There is no shortage of love that I have for myself.
However, I do not love that I am 160 jiggly pounds of fat butt, smooshy belly, and generous love handles.
But I don’t discuss weight issues publicly for a few very complicated reasons. For starters, I know how to dress myself in public so that my flabby belly is flat and my thunder thighs are contained in those beautiful things we women know as Spanx. I know if I wear a skirt, I need to wear hose and flashy heels to draw attention away from the width of my ankles. I know if I wear something form fitting it needs to have a high waist and a belt to give the image of a slimmer figure. I know how to dress myself. So if I say anything about weight, my friends look at me like I’ve grown a third eye.
Secondly, I don’t discuss my weight because I don’t want people to look at me and go, “160 pounds! You’re uncomfortable at 160 pounds!? I weigh 200 pounds, are you judging me?” Let me take a moment here to say, “No.”
I am not judging anyone based on what they weigh. I judge people, sure. I judge people based on how they treat other people. And dogs. I definitely judge people by how they treat dogs. But that’s another story for another day.
Third, I don’t discuss my weight (or shape) because I don’t want my daughter to feel like that’s normal. I don’t want her to feel like when women get older, they focus on their weight. I want her to see me focusing on my dreams and my goals and my passions. Not my weight. I want her to see me working hard when I work out because it’s what I want to do, and not because she’s heard me gripe 20 times a day about being fat. I want her to see me work for what I want, not complain about what I don’t have. The same goes for my sons. I don’t want them growing up thinking that a woman should be uncomfortable in her skin. I want them growing up thinking that a woman works toward what she wants, and look for a wife who’ll do just that. I want my kids to grow up seeing that women reach for what they want because they want it, not because they feel bad about themselves.
And lastly, it’s become very taboo to not like your body. Everywhere I turn, people are throwing out these pictures of larger women with lines such as “Real women have curves” and “Love your body.” Women who have committed to being healthy and strong are mocked and called names, labeled as “unrealistic” and everything about their morals is questioned.
It has become socially unacceptable to be publicly uncomfortable about your weight. This goes both ways! I absolutely despised it when I heard my husband reference an especially thin girl as “That one who needs to eat a hamburger” (and he knows it now, because I might’ve yelled at him one day about it. He hasn’t done it since). We’ve gone from a society with an unhealthy obsession with stick-figure girls to a society with an unhealthy obsession with telling people to love their bodies.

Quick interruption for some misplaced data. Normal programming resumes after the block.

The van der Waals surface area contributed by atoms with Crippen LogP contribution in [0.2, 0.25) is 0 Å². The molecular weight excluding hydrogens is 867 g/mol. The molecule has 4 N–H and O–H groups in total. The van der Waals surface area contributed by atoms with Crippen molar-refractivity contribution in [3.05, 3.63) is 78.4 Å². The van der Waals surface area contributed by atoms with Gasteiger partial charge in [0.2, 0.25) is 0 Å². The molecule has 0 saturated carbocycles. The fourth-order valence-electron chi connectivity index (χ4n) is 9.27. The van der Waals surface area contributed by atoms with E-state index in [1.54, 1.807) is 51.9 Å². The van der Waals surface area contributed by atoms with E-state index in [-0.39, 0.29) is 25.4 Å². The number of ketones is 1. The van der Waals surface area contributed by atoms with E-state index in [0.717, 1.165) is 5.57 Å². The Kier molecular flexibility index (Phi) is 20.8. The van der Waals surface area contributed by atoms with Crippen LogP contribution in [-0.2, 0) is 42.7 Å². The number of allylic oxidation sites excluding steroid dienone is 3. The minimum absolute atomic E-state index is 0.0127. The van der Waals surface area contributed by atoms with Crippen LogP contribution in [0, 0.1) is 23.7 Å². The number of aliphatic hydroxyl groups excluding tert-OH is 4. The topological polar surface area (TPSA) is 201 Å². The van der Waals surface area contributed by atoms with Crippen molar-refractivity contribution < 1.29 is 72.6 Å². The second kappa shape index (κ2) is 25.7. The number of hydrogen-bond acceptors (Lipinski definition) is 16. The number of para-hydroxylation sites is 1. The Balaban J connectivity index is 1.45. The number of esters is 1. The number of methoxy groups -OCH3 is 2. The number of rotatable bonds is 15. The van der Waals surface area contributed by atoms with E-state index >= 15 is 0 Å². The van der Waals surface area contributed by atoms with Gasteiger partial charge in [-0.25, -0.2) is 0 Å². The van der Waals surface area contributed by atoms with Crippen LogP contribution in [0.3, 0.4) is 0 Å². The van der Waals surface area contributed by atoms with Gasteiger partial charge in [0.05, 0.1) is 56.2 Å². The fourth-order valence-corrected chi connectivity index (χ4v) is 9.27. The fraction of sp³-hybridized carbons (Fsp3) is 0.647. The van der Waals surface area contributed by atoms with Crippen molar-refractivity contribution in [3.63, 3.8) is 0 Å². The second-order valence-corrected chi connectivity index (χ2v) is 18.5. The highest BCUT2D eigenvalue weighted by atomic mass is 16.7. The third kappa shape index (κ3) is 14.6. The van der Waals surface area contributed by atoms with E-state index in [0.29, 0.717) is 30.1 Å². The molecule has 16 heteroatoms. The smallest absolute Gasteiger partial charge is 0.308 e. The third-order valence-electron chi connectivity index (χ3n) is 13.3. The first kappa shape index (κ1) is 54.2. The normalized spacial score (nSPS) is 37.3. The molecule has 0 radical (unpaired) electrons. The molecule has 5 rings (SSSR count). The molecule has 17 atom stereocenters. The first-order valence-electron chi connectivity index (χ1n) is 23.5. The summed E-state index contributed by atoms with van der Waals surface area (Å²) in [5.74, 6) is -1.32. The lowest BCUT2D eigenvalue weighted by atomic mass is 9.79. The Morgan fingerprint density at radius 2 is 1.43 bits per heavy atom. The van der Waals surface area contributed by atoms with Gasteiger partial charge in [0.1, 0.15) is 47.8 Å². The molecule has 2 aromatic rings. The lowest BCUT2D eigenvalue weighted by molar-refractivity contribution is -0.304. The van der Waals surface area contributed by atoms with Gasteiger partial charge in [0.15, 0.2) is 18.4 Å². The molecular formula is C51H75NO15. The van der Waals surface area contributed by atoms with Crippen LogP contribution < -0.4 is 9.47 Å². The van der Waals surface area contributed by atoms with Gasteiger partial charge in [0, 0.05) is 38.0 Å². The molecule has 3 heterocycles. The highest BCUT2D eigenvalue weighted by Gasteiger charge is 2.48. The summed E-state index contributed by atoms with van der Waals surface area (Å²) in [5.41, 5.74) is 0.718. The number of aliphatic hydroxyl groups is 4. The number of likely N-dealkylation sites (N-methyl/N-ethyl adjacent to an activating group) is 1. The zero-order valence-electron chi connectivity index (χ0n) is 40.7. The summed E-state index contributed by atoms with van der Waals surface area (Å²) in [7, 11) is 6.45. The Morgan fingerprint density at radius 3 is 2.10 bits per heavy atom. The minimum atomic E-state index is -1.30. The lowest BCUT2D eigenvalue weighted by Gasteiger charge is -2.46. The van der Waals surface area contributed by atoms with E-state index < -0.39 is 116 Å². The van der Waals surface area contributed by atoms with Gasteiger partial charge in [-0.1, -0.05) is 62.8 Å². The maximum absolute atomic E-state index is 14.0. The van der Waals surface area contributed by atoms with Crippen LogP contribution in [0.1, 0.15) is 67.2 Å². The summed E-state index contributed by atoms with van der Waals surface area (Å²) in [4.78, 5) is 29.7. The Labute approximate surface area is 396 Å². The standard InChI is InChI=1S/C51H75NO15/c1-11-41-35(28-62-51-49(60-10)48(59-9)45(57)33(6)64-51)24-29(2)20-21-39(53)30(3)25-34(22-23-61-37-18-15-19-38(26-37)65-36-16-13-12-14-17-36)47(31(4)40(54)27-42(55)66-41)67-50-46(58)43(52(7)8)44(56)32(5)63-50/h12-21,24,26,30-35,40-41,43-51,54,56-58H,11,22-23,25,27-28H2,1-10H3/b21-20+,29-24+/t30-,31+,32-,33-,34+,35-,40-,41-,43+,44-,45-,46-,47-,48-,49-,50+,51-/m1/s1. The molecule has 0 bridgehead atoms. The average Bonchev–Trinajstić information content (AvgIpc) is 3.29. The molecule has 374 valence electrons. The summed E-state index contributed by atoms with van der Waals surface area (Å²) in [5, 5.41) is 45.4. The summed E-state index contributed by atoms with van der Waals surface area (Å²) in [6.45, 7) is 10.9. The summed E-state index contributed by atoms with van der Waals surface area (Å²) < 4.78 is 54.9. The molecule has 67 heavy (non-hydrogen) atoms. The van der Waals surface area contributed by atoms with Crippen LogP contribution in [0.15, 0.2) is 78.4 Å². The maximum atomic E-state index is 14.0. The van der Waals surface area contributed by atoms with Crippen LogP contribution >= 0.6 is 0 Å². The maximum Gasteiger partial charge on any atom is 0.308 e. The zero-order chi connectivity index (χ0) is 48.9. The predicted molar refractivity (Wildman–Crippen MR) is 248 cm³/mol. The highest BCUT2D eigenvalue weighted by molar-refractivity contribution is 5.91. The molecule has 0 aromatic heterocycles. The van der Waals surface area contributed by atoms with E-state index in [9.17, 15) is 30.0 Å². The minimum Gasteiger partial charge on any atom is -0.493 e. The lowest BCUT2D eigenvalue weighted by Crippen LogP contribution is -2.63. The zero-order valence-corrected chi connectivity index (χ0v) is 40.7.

I will NOT love my body if I don’t want to. I’m so tired of this current fad of people saying, “Love your body.” What that says to me is, “Your feelings are not valid.” It says to me, “Society thinks you look fine the way you are, and so you shouldn’t change.” It says, “We get to determine what looks good on you, not you.” Does no one see a problem with this?
I don’t know, maybe I’m the only person alive who feels this intense pressure from society to love my body. I don’t love my body, and I’m tired of feeling wrong about that.
If I want to go on a diet and exercise program to fight my way back to my glory days of 126 pounds of flat and muscled stomach (oh but for the days when they called me “Washboard Jones!”), then dangit, I will! And I should get to be proud of that and flaunt my journey just like the girl next to me with an hourglass figure who’s finally gained enough weight to be content right where she is! Yes, I know such a girl, and yes, I am so proud of her for loving the body she’s worked for.
But I’m done pretending to love my body. I’m done thinking that these “Love your body” memes are helping people. I’m done letting society tell me that being on the edge of being overweight is okay.
Three years ago, one of my doctors took me off a medication I’d been on for the previous year and a half used to treat seizures, and I blew up. Within the next year and a half, I put on 25 pounds- without changing a thing about my diet- and I gave up. The following year and a half I just sat, stagnant at 160 pounds, tired and miserable, carrying around the extra weight.
I didn’t want to focus on my weight then because I was achieving other dreams. A radio personality gig here, a novel written there, a trip to DC and a new job, and then another new job and a volunteer gig… I didn’t want to worry about my weight because I was rocking life everywhere else.
But now that life is beginning to settle into a routine (a crazy and hectic one, but still a routine), I’m ready to address the weight issue. I’m ready to fit back into my jeans and wear women’s t-shirts that aren’t XL or men’s large shirts that hide the belly. I’m ready to stop being embarrassed for my kids when I take them to the pool.
I’m ready to be uncomfortable and not love my body enough to find my way back to the body I love.
So stop telling me to love my body, because I don’t. And for me, that’s a great feeling to have. Because it means that someday, with hard work and perseverance, I will.
Many Kind Regards,
Read how writer Rebekah encourages a healthy lifestyle to combat the obesity epidemic.
Original Image Credit: David Cedrone Flickr